Download PDF Here
Live Encounters Poetry & Writing Special Australian Edition August 2023
The Dingo Fence, poems by Judith Nangala Crispin.
The Dingo Fence
A dingo can pass for a dog or a wolf but it’s neither.
A dingo is a shapeshifter—sometimes a sparrow hawk,
an old man meandering in the road, a girl in a red dress.
They disguise themselves in mirage, in Fata Morgana—a Southern wind garrulous
with finches or heavy owls. When dingoes howl the whole landscape shakes.
Waterfalls appear in stony mountains.
Rain fills the dormant creeks.
A dingo can pass for a dog or a wolf.
It can enter your home as a pet, a rescue, cattle dog, an abandoned kelpie cross.
A dingo rotates its wrists to open doors, windows or locks.
It can enter your home with its strange golden eyes and watch you sleep.
Dingoes don’t care if you typecast them as cowardly, promiscuous, vicious, or cunning.
They have heard that all before and they’re still here.
Unlike a wolf, a dingo will hold your gaze. Unlike a dog, it holds your gaze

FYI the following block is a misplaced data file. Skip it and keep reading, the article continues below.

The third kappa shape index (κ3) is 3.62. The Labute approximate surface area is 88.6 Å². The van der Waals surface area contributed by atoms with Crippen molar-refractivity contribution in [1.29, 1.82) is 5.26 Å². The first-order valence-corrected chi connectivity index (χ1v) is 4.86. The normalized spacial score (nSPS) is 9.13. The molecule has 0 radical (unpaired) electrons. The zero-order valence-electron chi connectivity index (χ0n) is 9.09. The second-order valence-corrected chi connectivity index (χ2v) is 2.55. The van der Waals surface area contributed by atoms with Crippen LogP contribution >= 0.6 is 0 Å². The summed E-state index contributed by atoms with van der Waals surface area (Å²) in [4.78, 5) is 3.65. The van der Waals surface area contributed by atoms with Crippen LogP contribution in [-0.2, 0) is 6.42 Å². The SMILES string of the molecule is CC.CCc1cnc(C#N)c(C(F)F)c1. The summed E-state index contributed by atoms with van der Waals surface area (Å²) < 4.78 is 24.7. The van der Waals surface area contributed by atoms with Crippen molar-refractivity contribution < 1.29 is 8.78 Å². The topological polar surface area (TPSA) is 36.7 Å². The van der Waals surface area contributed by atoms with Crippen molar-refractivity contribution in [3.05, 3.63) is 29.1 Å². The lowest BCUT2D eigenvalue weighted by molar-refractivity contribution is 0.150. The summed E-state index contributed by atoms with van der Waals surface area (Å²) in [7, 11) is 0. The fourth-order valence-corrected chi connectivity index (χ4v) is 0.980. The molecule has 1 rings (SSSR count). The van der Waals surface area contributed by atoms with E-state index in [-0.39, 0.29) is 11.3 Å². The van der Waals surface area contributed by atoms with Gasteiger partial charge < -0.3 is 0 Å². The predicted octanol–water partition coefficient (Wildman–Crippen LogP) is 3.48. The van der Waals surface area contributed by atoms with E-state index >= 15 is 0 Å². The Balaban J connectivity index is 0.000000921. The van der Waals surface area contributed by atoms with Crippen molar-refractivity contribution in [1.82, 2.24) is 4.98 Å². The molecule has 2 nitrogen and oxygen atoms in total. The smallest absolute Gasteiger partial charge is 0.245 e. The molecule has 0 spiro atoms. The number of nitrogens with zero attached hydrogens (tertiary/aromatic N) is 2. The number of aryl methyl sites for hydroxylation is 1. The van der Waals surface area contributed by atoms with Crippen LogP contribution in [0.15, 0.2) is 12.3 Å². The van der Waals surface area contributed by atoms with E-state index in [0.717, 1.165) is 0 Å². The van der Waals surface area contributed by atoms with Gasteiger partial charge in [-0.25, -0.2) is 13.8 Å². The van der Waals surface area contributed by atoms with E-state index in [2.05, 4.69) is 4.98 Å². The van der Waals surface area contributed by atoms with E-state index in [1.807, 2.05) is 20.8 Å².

for a maximum of three seconds. Dingoes do not seek a window to your soul.
They see your soul already.
A person is a mutated dingo.
A dingo’s nose is longer than a person’s and its head is rounder.
White people have been afraid of dingoes since Captain Cook.
They built a dingo fence, spanning 5614 kilometers from the Darling Downs
to the cliffs of the Nullarbor. In their cowardice and cunning,
they built the world’s longest fence.
No choice, they said, it’s dingoes or the livestock.
Dingoes know evil has a scent like rotting metal, like meat and rusting tin—
An imperial aroma, blood libel of the sheep eaters.
The dingo fence does not keep dingoes out.
They run along its length hunting for a hole.
When they find one, they pass their babies through.
Eagles are caught in the wire. Kangaroos, misjudging a jump,
hang by their back legs until they die from exposure or shock.
Dingoes are hard to kill because of “hybrid vigour”.
They can swivel their heads 180 degrees to look back along their spines.
When they hunt their ears turn like radar dishes.
One ear points forward and the other back.
A dingo could be tracking you now and you’d never know.
When they sleep, they keep one ear against the ground and the other in the air—
listening to two worlds at the same time.
Dingoes are autonomous. They dig their own homes,